Research news/ In media - Page 5

Hawaii. Kilauea vulkanen på The big island er aktiv og har stadig utbrudd. Illustrasjonsfoto: Colourbox.com
Published June 15, 2018 1:11 PM

Sålangt har 2018 vært preget av omfattende vulkansk aktivitet flere steder i verden, men kun én stor katastrofe sålangt i år. Henrik H Svensen fra CEED og Institutt for geofag skriver om ny forskning om katastrofer forårsaket av vulkaner i spalten Forskningsfronten i Morgenbladet.

Published May 22, 2018 1:50 PM

Edelgassen helium har viktige bruksområder og etterspørselen er økende, særlig til nedkjøling av super-ledende elektromagneter.  Her fokuserer vi på undersøkelser av mobiliteten til helium gjennom  krystallstrukturen til Jordas mest utbredte mineral, bridgmanitt. Undersøkelsene våre legger grunnlaget for å forstå Jordas dype struktur, tidligste utvikling og dagens bevegelser (dynamikk).   

Published May 22, 2018 9:22 AM

The first thing to catch one’s eye when walking into the brand new Jahren Laboratory on the fifth floor of Kristine Bonnevie’s House at the University of Oslo, are some ultra thin tree cores laid out on a foil mat. They are samples of spruce from Tryvann in Oslo.

“Our lab is in Norway, we are in Norway, and we wanted to investigate things that are important for Norway”, says Anne Hope Jahren.

And what could possibly be more Norwegian than spruce?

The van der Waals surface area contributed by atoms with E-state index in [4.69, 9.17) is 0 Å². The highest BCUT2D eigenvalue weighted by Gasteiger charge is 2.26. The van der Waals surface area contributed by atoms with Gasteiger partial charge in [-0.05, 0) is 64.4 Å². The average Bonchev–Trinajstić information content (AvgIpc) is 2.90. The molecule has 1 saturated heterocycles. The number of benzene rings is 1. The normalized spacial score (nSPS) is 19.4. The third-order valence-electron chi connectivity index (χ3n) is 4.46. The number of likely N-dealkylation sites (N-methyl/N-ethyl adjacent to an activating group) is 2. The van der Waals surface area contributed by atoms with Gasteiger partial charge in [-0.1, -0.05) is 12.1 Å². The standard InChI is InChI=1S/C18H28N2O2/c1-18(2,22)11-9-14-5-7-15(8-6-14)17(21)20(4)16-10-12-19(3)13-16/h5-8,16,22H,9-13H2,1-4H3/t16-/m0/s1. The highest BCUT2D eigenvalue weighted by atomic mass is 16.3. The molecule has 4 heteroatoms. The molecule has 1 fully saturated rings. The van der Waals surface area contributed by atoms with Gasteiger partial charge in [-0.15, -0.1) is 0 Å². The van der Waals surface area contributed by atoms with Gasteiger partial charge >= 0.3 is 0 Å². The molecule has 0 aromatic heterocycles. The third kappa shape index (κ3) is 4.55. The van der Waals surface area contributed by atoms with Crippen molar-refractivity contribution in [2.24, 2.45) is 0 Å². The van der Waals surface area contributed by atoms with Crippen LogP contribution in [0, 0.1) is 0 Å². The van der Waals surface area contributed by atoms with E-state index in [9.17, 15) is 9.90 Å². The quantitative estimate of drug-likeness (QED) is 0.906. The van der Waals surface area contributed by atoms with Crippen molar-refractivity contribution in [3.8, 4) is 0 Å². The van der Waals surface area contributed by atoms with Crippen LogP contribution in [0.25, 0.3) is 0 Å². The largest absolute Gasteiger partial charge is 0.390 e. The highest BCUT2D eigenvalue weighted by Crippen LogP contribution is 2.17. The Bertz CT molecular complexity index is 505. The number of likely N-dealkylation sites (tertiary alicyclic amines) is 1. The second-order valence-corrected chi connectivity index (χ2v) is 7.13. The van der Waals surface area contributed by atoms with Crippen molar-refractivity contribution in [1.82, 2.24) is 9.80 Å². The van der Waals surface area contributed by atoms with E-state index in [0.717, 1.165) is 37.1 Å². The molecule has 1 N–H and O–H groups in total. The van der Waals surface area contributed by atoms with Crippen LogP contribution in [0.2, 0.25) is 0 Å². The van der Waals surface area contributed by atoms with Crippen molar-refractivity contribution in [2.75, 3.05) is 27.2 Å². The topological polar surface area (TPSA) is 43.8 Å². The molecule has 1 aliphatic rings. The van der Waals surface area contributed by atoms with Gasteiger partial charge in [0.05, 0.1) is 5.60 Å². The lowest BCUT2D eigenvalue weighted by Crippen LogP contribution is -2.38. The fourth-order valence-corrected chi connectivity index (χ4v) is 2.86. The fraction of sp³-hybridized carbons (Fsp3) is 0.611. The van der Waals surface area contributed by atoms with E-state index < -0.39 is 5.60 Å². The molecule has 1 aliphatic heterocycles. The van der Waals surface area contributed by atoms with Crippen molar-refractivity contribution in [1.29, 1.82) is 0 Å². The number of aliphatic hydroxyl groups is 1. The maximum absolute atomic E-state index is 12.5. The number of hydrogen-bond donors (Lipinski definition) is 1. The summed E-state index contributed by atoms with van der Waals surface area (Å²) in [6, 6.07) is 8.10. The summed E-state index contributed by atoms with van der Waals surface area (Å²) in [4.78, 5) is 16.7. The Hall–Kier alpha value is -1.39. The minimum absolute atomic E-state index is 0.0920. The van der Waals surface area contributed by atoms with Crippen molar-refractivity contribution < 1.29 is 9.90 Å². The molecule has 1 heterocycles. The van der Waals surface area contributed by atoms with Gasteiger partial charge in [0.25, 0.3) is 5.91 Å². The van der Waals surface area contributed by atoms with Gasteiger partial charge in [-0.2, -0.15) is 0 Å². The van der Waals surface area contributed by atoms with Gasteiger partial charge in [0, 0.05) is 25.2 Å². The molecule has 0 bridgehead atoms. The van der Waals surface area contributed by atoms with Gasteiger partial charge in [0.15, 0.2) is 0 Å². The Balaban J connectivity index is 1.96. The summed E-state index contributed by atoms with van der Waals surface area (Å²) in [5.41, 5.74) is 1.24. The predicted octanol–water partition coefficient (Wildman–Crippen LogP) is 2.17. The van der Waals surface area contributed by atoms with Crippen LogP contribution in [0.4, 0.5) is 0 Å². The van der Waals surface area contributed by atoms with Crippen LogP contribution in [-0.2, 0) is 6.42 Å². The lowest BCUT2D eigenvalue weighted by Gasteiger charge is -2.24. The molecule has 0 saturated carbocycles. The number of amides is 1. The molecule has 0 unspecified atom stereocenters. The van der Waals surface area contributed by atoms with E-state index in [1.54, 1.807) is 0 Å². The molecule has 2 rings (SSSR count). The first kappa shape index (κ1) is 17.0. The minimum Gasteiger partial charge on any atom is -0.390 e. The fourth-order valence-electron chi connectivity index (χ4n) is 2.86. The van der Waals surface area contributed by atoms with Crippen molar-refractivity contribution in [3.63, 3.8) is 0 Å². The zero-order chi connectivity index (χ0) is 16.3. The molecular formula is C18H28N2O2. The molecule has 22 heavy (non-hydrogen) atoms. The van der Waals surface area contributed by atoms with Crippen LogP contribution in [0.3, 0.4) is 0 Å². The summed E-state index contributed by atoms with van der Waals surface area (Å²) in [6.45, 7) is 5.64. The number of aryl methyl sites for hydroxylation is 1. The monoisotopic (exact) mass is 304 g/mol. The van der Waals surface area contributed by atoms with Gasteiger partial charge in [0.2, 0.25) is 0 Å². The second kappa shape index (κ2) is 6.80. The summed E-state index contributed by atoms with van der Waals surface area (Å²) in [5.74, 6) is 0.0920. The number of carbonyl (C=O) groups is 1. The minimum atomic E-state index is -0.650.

Published Apr. 9, 2018 12:02 PM

CEED participates at the European Geosciences Union General Assembley in Vienna 8-13 April with at least 75 oral or poster presentations:

Published Feb. 6, 2018 4:17 PM

CEED`s PhD student Krister S. Karlsen is interviewed Wednesday 7 February by NRK Radio P2 EKKO about water stored in the mantle. The story is connected to an interview by Yngve Vogt  in Apollon 5th of February 2017, where CEED`s Postdoc Valentna Magni tells about her research. Krister works with Professor Clint Conrad on a related topic for his PhD degree. 

Published Feb. 2, 2018 11:30 AM

The end-Triassic extinction (ETE) is one of the largest mass extinctions in the history of Earth. It has been hypothesized that greenhouse gases released from volcanic activity of the Central Atlantic Magmatic Province (CAMP) triggered the extinction. Researchers from CEED/UiO, have demonstrated that large-scale gas generation followed sill emplacement of CAMP in sedimentary basins in northern Brazil.